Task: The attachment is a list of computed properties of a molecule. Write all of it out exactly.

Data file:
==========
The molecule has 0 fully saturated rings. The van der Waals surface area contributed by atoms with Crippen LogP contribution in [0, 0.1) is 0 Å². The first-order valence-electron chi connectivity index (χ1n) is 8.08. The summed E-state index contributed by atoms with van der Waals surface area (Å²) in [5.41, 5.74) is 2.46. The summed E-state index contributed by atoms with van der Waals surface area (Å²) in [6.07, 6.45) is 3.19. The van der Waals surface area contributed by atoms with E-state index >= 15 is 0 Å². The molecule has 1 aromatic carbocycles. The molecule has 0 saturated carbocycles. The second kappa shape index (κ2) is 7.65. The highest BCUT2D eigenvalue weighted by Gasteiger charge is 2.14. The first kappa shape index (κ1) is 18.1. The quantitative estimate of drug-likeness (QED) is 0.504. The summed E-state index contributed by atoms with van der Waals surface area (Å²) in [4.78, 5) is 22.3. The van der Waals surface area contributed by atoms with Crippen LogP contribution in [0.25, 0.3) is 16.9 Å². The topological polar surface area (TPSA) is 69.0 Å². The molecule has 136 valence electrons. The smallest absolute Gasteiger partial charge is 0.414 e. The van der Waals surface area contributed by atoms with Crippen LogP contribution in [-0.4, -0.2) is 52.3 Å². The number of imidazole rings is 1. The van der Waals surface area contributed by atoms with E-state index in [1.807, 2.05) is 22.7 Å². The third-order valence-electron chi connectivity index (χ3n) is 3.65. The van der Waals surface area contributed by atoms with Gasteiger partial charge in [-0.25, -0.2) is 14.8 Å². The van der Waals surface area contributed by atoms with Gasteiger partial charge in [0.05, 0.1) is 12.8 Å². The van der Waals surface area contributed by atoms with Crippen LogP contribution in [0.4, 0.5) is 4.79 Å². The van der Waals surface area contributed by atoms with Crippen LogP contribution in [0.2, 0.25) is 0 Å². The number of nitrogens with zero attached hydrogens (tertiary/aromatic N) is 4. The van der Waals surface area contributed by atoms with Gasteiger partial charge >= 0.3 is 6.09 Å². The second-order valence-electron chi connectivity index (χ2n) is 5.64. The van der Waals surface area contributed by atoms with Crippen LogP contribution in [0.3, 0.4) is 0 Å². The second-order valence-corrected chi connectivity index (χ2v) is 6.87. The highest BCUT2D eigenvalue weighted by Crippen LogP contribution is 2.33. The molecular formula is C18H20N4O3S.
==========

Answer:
The molecule has 0 fully saturated rings. The van der Waals surface area contributed by atoms with Crippen LogP contribution in [0, 0.1) is 0 Å². The first-order valence-electron chi connectivity index (χ1n) is 8.08. The summed E-state index contributed by atoms with van der Waals surface area (Å²) in [5.41, 5.74) is 2.46. The summed E-state index contributed by atoms with van der Waals surface area (Å²) in [6.07, 6.45) is 3.19. The van der Waals surface area contributed by atoms with E-state index >= 15 is 0 Å². The molecule has 1 aromatic carbocycles. The molecule has 0 saturated carbocycles. The second kappa shape index (κ2) is 7.65. The highest BCUT2D eigenvalue weighted by Gasteiger charge is 2.14. The first kappa shape index (κ1) is 18.1. The quantitative estimate of drug-likeness (QED) is 0.504. The summed E-state index contributed by atoms with van der Waals surface area (Å²) in [4.78, 5) is 22.3. The van der Waals surface area contributed by atoms with Crippen LogP contribution in [0.25, 0.3) is 16.9 Å². The topological polar surface area (TPSA) is 69.0 Å². The molecule has 136 valence electrons. The smallest absolute Gasteiger partial charge is 0.414 e. The van der Waals surface area contributed by atoms with Crippen LogP contribution in [-0.4, -0.2) is 52.3 Å². The number of imidazole rings is 1. The van der Waals surface area contributed by atoms with E-state index in [1.807, 2.05) is 22.7 Å². The third-order valence-electron chi connectivity index (χ3n) is 3.65. The van der Waals surface area contributed by atoms with Gasteiger partial charge in [-0.25, -0.2) is 14.8 Å². The van der Waals surface area contributed by atoms with Gasteiger partial charge in [0.05, 0.1) is 12.8 Å². The van der Waals surface area contributed by atoms with Crippen LogP contribution in [0.4, 0.5) is 4.79 Å². The van der Waals surface area contributed by atoms with Crippen LogP contribution in [0.2, 0.25) is 0 Å². The number of nitrogens with zero attached hydrogens (tertiary/aromatic N) is 4. The van der Waals surface area contributed by atoms with Gasteiger partial charge >= 0.3 is 6.09 Å². The second-order valence-electron chi connectivity index (χ2n) is 5.64. The van der Waals surface area contributed by atoms with Crippen LogP contribution in [0.3, 0.4) is 0 Å². The second-order valence-corrected chi connectivity index (χ2v) is 6.87. The highest BCUT2D eigenvalue weighted by Crippen LogP contribution is 2.33. The molecular formula is C18H20N4O3S.